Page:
Thursday

When choosing my heroes, I prefer pastrami on rye.

The Hero’s Journey has lots of parts some big, some small. Not every one is necessary for a successful plot. I’m going to focus on the most common aspects. The Hero’s Journey is not just for high fantasies. It can work for every type of fiction out there, even mystery and romance which have their own specific plot arcs as well. I will endeavor to show how different book in different genres use the Hero’s Journey. I’m also going to break it up into my three main plot parts Intro to Conflict, Conflict, and Resolution to Conflict.

  • Intro to Conflict
    1. Call to Adventure
      The moment when the action is thrust on the protagonist.
      In Chasing Vemeer this is when the painting is stolen and the teacher interests the class in the thefts. For Jo in Little Women it’s when she decides to rescue the poor boy next door. Sometimes the call is refused like in The Last Starfighter. Ultimately, though something happens to make the protagonist agree to go on the adventure or enter in the conflict.
    2. Meeting of the Mentor
      When the protagonist meets the person who will help guide him/her on the path.
      In any of the Nancy Drew or Hardy Boy mysteries this is when Nancy or the boys go their respective fathers for advice.

  • Conflict
    1. Crossing the First Threshold
      This is where the hero truly commits to the conflict.
      This is where the main kid teaches Zero to read in exchange for hole digging. He knows it may get him in trouble, but he still does it anyway.
    2. Tests, Allies, and Villians
      The hero tries to resolve the conflict, often unsuccessfully. On the way, he meets friends and enemies.
      Fairy tales are the quintessential example. The heroes in these try to solve their conflicts two times before succeeding on the third. Think “The Three Little Pigs.”
    3. The Ordeal
      This is the ubër-confrontation where the hero must succeed or die, metaphorically speaking. Eliza must pass at the ball or be exposed in My Fair Lady (not a children’s book, but a different genre.) In Twilight it’s Bella’s confrontation with James in the dance studio.

  • Resolution of Conflict
    1. Reward
      The battles been fought and the hero has won. Now he gets that item he’s been seeking. In Gossip Girlswhatever girl gets whatever guy or thing she’s been wanting. Meg gets her father and brother back in Wrinkle in Time.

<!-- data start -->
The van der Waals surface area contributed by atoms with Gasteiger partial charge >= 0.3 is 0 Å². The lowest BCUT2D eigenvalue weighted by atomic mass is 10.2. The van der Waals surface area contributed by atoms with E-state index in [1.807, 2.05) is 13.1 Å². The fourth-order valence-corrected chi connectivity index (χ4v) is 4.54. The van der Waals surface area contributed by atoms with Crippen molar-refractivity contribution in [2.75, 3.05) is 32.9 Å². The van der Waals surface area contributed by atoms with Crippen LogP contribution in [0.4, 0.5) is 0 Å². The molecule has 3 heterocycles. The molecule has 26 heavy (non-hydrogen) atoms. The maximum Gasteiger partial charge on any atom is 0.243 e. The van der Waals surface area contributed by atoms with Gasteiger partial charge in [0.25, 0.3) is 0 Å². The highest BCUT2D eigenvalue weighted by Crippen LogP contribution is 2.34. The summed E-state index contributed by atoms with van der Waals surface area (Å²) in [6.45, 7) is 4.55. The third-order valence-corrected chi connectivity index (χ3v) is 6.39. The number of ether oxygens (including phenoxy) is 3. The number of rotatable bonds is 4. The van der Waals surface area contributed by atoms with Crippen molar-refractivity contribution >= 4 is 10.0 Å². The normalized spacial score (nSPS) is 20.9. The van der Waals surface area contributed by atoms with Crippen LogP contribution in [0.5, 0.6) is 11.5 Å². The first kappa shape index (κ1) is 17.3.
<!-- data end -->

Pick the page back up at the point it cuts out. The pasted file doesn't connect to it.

2. Way Back
      On the way back stuff happens that can still jeopardize everything. They decide that they are not going to open the territory to settlers, so in Little House on the Prairie Laura’s family might move again.
    3. Ressurection
      This is the climax, the character's last chance to grow. The main conflict may be past, but the hero still has to change to reenter his normal world. In Peter and the Starcatchers and its sequels, Peter always has one last encounter with Black Stache (Hook). This is where the mystery gets solved in every book.

Well, that sums it up. You’ll probably have questions since it’s hard to adequately discuss this stuff in a short post. Again, I strongly recommend Christopher Vogler’s The Writer’s Journey. There’s an Amazon link in a previous post. He does an excellent job describing everything. If you can only get one writing book, I feel this should be the one.

And I do have a tip of the week. I'll try to get it up there tonight.

2 comments:

Anonymous said...

I have a question which doesn't really have anything to do with the post. I hope that's OK. As an editor, where do you feel the right home for memoirs of childhood is? Are these ususally destined for self publishing or possibly univerity presses in the area surrounding the events? Specifically, the memoirs would be surrounding a boy growing up between the 1930 to 1950 timeframe. Also, can you suggest and remarkable memoirs worth reading?
Thanks.

The Buried Editor said...

This is the new question of the week for next week. I'll expand then. Briefly, memoirs are always done by an adult press, and nearly every major house some division that will look at them. To get a good overview of some memoir writing I reccommend Modern American Memoirs. It's a compilation of excerpts of lots of good memoirs.